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Goldeneye Sean Bean and Pierce Brosnan armed and on a mission

Not many people may think of Goldeneye as a pivotal James Bond film, past the point that it introduced Pierce Brosnan to the franchise as another in the line of actors playing 007 of course. But looking at the history of Bond films (and the ups and downs the series took) the first Brosnan outing was actually pretty crucial, as it came at a pretty dangerous time in the franchise’s lifespan.

During Esquire UK’s live watch party for Goldeneye this weekend, Pierce Brosnan shepherded the audience through his first film outing as James Bond, and provided some very interesting details from his debut at 007. And early on in the event's exciting runtime, he painted the following picture of just why the movie’s success was so important:

The stakes were so high on this movie, because as I said, they’d been dormant for six years. And, you know, [people were asking] ‘Is this Brosnan fellow going to acquit himself? What’s going to happen here?’ … And there was a lot at stake. A beloved character, a franchise, a family business, a homegrown British product, and we needed to get it right.

Those six years Pierce Brosnan’s talking about are the tumultuous years between 1989 and 1995. This was the infamous gap where legal problems plaguing MGM put the James Bond franchise on hold, allowing Timothy Dalton to exit his contract after 1989s License To Kill. By that point, the regular as clockwork Bond series had gone into what looked like an extended hibernation.

With Goldeneye needing something special to get it into the hearts and minds of the 007 fandom, the Pierce Brosnan run of films would need an ace in the hole to kick things off. Thankfully, that winning card came in the form of director Martin Campbell, the man who would go on to become a two-time master of introducing new a James Bond to the world.

As he discussed his memory of Campbell’s directing skills, Pierce Brosnan recalled some vivid details as to why the future Casino Royale filmmaker made such a great fit for the project:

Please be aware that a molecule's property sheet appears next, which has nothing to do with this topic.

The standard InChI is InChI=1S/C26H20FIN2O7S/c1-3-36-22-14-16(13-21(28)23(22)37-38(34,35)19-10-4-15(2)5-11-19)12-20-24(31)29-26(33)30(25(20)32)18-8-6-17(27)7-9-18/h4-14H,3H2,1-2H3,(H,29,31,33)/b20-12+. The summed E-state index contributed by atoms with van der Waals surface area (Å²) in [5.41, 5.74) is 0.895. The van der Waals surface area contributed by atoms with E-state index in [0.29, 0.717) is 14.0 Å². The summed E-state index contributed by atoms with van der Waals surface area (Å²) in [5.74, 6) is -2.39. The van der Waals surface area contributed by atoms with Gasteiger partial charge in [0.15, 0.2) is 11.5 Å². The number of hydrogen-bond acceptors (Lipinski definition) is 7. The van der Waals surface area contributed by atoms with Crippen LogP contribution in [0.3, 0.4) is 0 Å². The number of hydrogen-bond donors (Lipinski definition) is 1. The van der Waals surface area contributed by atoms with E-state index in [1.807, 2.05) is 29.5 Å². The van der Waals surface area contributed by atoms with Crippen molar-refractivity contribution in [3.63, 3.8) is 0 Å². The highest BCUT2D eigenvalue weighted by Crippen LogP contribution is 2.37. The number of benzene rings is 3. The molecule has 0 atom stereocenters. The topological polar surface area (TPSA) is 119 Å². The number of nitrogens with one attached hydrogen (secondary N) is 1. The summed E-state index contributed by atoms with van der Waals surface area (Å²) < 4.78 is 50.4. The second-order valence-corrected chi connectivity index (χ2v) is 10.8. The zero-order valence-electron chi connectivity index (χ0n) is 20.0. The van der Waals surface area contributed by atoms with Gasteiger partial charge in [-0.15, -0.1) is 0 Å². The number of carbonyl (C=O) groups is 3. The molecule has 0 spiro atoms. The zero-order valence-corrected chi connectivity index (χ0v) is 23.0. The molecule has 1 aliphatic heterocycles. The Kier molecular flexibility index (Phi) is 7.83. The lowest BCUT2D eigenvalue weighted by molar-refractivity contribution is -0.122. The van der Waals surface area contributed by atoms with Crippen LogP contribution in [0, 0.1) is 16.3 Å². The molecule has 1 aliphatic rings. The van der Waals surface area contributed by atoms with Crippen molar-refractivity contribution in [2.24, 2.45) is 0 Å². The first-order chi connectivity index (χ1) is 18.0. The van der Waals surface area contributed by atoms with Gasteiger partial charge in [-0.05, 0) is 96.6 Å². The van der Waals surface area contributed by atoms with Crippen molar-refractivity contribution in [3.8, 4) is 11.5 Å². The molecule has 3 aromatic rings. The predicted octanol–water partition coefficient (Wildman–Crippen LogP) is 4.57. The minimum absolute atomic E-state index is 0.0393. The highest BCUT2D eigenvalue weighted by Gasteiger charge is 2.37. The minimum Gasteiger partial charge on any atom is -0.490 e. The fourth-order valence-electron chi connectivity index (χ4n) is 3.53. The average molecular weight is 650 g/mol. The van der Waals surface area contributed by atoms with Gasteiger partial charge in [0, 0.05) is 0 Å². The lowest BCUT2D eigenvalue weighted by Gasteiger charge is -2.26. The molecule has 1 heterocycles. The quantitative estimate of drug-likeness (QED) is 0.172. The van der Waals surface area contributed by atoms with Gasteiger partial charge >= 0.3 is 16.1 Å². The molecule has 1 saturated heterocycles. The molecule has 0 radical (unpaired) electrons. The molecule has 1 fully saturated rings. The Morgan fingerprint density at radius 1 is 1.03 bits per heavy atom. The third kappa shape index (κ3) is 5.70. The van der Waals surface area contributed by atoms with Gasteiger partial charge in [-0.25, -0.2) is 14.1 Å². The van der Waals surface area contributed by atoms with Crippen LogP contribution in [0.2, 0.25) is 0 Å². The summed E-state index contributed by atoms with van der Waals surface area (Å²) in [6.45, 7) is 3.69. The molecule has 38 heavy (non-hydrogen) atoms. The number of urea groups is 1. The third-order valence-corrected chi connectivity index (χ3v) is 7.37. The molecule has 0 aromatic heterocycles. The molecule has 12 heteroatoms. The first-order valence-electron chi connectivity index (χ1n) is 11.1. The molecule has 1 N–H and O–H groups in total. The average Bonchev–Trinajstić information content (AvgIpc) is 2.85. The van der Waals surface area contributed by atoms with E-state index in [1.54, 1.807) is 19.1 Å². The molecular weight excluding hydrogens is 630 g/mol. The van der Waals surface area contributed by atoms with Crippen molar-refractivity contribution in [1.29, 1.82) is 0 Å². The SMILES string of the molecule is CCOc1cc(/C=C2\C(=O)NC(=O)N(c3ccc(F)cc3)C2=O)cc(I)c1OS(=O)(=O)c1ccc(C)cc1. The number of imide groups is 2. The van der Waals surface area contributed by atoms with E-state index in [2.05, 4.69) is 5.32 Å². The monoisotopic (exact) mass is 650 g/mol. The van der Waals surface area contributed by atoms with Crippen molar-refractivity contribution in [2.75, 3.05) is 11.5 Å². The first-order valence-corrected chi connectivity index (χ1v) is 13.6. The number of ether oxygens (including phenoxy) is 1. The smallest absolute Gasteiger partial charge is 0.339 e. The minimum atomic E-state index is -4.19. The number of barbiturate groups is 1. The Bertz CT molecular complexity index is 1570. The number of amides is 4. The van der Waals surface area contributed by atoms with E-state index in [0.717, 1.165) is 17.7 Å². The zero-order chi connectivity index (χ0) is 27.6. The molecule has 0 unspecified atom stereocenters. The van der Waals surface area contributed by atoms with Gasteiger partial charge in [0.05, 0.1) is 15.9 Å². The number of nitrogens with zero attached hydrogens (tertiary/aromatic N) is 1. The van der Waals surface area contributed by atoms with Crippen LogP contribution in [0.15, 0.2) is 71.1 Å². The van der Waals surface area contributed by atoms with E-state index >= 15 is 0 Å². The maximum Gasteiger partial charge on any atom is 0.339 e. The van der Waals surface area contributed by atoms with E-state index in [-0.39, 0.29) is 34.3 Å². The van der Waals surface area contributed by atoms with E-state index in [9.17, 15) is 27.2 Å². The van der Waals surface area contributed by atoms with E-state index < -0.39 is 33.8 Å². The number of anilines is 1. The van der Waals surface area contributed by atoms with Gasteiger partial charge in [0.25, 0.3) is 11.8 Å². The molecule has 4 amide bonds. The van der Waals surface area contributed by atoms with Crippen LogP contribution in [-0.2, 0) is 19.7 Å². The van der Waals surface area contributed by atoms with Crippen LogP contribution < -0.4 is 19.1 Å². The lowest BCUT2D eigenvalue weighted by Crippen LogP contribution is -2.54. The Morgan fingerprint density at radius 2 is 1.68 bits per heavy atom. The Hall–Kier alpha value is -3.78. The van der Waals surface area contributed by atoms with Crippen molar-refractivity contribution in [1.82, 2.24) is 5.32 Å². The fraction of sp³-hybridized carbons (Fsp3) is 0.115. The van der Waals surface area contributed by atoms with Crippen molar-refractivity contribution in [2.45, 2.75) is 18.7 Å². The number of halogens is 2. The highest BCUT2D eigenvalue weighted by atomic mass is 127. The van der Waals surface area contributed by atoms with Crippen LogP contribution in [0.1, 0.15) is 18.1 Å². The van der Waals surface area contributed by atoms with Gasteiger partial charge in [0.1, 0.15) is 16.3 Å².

Martin Campbell could put the fear of God in one. … He vibrated at such an intensity, every day. One of his great directing notes was, ‘Sharp as a knife! Sharp as a knife! 150%!’, screaming ‘Action!’ at the top of his voice. You could see actors who had come in just for a day freeze in fear. But he was also very kind, also very attentive, and very supportive to everyone. He was just extremely passionate.

Laying down the law, while keeping things energized on set is exactly what people look for in a director who jumps into a franchise like the James Bond series. As Campbell’s skills were put to their test with Goldeneye, this is one of those stories that has a pretty happy ending. Pierce Brosnan’s long-awaited introduction to the tuxedo of fate became a smash hit at the 1995 box office, and ensured that the world would see more of Ian Fleming’s famed intelligence agent.

Could we see Martin Campbell’s directorial skills return to the franchise? It’s a possibility, but the right circumstances need to come into play. Should we never see another Campbell driven Bond film again, it won’t be considered a tragedy, as he knocked it out of the park twice already, in a series that rarely ever sees a return contestant when it comes to directing skills.

Goldeneye can currently be seen on Netflix, Prime Video, and Hulu.

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